Bustamite is a member of the wollastonite group. It is similar to rhodonite in appearance, but it is biaxal negative and rhodonite is biaxal positive. Stones are pinkish red to brownish pink. The stones get their color from manganese. Some gemstone material has been found but it is typically only 1-2 cts in size. It is difficult to cut due to its perfect cleavage in one direction and good cleavage in two directions. Fibrous material can be cut to produce cat’s-eye stones. It is usually found as a massive transparent pink material that may be cut into cabochons or carved into figurines. Faceted stones have come from Broken Hill, Australia, The Wessels Mine and N'Chwaning II Mine in South Africa, and Namibia.
- Optical Properties
- Characteristic Physical Properties
- Chemistry & Crystallography
LWUV: Strong red
Countries of Origin
Russian Federation; United States of America; United Kingdom of Great Britain and Northern Ireland; Saudi Arabia; Austria; Mongolia; Sweden; Unknown; China; Algeria; Slovakia; France; Serbia; Croatia; Argentina; Iran (Islamic Republic of); Romania; Japan; Spain; New Zealand; Canada; Turkey; Norway; Namibia; Honduras; Italy; Mexico; South Africa; Australia; Peru; Germany; Tajikistan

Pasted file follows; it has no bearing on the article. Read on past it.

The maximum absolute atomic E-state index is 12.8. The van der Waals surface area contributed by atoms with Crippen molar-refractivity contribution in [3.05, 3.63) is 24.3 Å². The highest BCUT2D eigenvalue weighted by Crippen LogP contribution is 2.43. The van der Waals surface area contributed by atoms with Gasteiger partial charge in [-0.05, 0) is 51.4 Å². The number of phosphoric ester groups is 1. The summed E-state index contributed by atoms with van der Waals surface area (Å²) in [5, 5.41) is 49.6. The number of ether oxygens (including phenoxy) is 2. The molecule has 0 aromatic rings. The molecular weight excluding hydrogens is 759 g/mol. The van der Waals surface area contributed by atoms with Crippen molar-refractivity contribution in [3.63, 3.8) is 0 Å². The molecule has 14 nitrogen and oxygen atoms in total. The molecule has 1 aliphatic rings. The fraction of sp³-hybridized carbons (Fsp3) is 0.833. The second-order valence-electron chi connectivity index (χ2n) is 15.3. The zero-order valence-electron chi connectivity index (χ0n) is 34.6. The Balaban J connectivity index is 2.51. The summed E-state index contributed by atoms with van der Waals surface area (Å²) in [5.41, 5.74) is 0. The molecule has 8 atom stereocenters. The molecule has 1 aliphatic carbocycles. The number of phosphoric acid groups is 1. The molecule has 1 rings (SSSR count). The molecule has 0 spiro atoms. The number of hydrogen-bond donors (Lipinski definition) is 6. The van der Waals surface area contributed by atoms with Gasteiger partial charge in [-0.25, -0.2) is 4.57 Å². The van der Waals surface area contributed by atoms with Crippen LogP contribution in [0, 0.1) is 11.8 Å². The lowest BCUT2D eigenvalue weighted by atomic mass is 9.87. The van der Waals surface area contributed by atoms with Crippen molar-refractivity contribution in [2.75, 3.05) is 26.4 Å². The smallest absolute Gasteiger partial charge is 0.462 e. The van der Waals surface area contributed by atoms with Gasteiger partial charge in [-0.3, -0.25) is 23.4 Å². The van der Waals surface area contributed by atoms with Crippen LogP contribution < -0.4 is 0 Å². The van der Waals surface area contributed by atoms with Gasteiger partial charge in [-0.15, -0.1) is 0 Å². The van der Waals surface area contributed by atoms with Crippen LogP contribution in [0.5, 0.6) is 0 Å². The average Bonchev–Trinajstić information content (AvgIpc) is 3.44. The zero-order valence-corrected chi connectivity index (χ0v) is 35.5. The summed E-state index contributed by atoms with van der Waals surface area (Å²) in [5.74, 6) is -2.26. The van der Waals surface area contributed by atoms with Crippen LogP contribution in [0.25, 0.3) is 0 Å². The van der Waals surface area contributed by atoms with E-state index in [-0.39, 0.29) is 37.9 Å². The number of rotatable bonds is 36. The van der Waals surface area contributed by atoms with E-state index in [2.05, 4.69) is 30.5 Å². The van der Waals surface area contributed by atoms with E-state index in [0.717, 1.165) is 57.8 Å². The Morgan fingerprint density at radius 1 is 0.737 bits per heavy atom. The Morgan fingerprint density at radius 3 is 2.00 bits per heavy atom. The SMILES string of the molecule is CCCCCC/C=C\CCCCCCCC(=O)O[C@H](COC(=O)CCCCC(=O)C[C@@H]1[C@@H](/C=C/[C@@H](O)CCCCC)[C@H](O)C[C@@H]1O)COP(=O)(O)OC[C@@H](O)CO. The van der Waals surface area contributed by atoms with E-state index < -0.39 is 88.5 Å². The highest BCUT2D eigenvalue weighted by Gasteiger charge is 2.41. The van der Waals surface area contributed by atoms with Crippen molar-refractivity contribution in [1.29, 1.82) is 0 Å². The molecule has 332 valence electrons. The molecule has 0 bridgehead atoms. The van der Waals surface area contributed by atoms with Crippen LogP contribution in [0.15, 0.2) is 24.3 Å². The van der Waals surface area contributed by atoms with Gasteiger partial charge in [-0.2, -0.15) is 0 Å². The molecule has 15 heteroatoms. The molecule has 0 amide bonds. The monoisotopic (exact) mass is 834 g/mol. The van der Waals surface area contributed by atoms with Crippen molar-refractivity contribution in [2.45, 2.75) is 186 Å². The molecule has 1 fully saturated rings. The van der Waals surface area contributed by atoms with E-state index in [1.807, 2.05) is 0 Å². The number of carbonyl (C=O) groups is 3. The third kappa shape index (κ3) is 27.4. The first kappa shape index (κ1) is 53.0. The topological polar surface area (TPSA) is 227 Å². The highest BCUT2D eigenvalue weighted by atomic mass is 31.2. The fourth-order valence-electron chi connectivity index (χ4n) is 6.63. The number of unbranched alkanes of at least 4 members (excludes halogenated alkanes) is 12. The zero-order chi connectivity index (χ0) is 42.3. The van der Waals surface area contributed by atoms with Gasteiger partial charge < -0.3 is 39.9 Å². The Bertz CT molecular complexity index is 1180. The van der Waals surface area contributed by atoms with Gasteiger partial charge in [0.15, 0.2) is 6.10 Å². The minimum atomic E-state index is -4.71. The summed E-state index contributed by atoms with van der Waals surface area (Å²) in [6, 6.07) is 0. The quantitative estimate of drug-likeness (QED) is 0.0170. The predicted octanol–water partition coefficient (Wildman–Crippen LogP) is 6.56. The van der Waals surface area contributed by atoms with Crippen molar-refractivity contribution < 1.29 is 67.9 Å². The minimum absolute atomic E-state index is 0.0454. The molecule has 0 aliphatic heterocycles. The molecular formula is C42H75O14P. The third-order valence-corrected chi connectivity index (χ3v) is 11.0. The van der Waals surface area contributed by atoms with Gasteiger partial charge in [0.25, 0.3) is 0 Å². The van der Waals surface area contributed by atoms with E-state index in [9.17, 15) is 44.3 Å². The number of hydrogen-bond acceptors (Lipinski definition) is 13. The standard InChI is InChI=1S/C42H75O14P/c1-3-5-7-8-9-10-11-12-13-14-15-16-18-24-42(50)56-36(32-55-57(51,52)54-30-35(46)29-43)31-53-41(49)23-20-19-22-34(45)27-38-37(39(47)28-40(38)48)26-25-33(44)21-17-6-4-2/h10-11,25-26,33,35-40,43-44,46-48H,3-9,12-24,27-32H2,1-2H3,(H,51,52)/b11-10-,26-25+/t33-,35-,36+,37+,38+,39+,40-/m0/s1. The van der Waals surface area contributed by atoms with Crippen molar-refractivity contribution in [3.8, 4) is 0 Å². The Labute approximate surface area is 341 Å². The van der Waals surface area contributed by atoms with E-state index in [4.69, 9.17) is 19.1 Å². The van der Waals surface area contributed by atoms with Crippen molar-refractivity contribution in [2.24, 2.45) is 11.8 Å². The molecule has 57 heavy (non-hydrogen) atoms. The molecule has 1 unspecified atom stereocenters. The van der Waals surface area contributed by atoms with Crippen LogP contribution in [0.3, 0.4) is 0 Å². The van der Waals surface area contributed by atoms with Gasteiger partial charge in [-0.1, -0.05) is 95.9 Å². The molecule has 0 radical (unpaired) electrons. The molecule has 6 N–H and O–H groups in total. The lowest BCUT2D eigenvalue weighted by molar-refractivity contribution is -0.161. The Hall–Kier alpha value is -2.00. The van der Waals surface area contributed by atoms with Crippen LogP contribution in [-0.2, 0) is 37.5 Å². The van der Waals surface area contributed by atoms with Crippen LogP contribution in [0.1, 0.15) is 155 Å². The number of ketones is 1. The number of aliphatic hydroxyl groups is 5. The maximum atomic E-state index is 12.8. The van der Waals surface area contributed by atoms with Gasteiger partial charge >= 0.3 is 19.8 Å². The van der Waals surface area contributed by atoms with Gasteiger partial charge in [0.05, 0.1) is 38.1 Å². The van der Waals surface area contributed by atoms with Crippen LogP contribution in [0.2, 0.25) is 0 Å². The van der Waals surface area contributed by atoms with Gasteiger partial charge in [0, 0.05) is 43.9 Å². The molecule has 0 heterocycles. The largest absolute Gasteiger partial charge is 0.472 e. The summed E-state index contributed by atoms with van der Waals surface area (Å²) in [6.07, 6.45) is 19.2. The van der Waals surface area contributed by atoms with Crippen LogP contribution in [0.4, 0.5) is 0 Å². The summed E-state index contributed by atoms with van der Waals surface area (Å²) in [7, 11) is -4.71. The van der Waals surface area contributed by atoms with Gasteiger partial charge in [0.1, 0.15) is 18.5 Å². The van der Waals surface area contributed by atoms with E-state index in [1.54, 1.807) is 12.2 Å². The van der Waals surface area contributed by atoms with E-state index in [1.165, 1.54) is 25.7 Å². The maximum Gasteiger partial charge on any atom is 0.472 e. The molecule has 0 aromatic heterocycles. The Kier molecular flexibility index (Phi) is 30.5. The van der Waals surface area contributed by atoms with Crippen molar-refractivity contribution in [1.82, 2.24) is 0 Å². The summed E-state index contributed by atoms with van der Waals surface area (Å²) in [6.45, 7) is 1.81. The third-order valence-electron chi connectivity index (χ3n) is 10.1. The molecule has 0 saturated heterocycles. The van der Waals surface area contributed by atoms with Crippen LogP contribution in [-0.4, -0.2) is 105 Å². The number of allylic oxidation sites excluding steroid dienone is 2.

The original material named bustamite was found in Tetela de Ocampo, Hidalgo, Mexico in 1822. Some sources say it was named for the Mexican mineralogist and botanist Miguel Bustamante y Septiem and others state it was named after General Anastasio Bustamente. It was later found that the material found from Mexico was a mixture of rhodonite and johannsenite. In 1922 a similar but independent mineral was given the name bustamite.
The pink color will fade if exposed to sunlight. Some specimens will discolor to black or brown after exposure to air.